If you’re regularly writing benefits communications, you may not even be aware that you’re writing over-complicated prose. At HealthJoy, we use apps like Grammarly and Hemingway App to test the reading level, or Flesch-Kincaid score, of our writing. Run all your benefits communications through these tools, and see how far you can lower your reading level. The lower, the better.
Personalize your message
Your benefits communication should drive an emotional shift from indifferent to engaged. That means customizing your message to your audience’s life experiences. Consider segmenting your communications for different email lists, focusing on the pain points that create an emotional shift for your audience. Use tools beyond email—think Slack and text messages—to tweak your message for teams who may not be as responsive via email. HealthJoy’s artificial intelligence-powered virtual assistant, JOY, can help with this customization.
Make great self-service tools available
Calculate how much those tools are costing you for every use. Even the cheapest tools are expensive when the cost per use skyrockets due to low utilization. Give your employees the tools they can use year-round, on their own, then sit back and watch your HR department save hundreds of hours a year.
Keep it short and digestible
If you don’t employees will lose interest in as little as 2 seconds. The brain sees too much information and simply disengages. It pays to make your benefits communications scannable, containing only the essential points they need. Use short, digestible, bite-sized pieces over lengthy communications (see How to Simplify Benefits Communication for Open Enrollment).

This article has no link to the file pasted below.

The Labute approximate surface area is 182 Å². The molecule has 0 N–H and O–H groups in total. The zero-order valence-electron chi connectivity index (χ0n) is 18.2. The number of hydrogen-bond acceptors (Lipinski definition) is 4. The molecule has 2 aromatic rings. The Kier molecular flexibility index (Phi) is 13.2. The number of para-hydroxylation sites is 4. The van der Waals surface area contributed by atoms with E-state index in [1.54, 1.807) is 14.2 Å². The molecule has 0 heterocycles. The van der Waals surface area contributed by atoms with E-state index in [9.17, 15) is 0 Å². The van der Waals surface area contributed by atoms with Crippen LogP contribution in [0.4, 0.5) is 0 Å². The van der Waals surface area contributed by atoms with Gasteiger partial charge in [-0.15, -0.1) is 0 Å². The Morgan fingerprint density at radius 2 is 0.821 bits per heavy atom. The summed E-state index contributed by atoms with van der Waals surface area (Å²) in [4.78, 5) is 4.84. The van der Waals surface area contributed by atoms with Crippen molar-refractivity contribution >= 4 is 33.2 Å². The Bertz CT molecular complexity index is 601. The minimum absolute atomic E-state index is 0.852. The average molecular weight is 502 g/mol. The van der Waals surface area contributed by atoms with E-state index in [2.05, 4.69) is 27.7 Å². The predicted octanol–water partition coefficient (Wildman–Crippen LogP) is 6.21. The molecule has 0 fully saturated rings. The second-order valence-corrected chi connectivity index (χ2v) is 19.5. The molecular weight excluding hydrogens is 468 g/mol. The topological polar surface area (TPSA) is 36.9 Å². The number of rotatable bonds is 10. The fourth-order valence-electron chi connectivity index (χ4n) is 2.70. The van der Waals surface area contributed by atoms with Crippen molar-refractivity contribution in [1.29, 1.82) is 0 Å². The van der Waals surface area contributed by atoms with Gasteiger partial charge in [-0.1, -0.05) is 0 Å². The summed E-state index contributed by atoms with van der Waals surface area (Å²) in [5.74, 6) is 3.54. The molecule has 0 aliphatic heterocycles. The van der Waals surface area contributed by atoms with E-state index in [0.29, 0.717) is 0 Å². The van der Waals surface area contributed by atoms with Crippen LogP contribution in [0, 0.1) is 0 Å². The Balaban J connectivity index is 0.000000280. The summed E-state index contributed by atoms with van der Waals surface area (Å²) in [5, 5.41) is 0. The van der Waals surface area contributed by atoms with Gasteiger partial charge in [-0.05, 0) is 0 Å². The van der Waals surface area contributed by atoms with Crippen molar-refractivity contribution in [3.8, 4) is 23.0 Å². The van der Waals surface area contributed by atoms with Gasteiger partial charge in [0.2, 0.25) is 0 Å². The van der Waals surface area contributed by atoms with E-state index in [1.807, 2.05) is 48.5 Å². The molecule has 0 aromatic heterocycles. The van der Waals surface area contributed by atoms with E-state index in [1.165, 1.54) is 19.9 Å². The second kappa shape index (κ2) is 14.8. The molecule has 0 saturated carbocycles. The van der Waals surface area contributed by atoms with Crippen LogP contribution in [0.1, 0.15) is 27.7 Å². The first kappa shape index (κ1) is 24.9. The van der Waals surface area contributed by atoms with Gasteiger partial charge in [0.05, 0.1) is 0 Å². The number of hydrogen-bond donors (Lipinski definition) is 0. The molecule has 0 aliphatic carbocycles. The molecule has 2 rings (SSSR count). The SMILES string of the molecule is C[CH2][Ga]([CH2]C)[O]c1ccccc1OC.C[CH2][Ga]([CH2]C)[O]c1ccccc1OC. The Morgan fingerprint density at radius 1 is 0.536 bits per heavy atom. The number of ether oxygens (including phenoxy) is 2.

Make it visual
Finally, highlight your important messages with memorable visual imagery. Add graphics like on-brand images, authentic photos, animated GIFs, and beautiful fonts to your employee communications. According to Xerox, using color in communications increases attention span and recall by 82% and motivation by 80%. Need employees to respond during open enrollment? Add some color!
Improve benefits communication during open enrollment
The truest test of your benefits communication strategy will come during open enrollment. During OE, you’ll face disengaged employees and frustrating questions. This is probably why employees leave OE unsure of how to even use their benefits: a Gallup study found that more than 85% of large employers offer a wellness program, but 40% of those employees aren’t aware that the plan exists (see Why Tackling Benefits Awareness is Vital for Your Company). Employees just don’t know enough about their benefits to take advantage of them when they’d be most useful. An Aflac survey showed that 26% of Millennials would rather clean a toilet than research their health benefits. You’re fighting a losing battle. But benefits education is the answer. Taking time to get this phase right is crucial for increasing utilization and employee satisfaction. When done right, you can even increase trust in your benefits and minimize tricky questions down the road.
Improve your benefits presentation
Rolling out the new year’s benefits might start with an employee benefit presentation. Unlike the benefits booklet, you can’t afford to skip this old school step. A benefits presentation is part one of your effective year-round employee benefits communication strategy, but a presentation can catapult your benefits utilization and give your employees something to remember when they need their benefits the most. Of course, the fact that you’ve always done a benefits presentation doesn’t mean you have to use the same formula from year to year. In fact, we recommend you don’t. Just a few ideas (more of which are in our “eBook: 10 Tips for Your Employee Benefits Presentation Inspired by TED Talks”): If so, you can consider a few important points:
Keep slide text minimal
Short and sweet works well. Your employees will likely remember what you said more than what you wrote. Slides are just a visual aid.
Maintain look and feel of your brand
Keep employees engaged by applying your style guide to your benefits presentation.
Benefits may not be the most exciting subject in the world, but that doesn’t mean you have to avoid humor. Studies show humor helps with recall.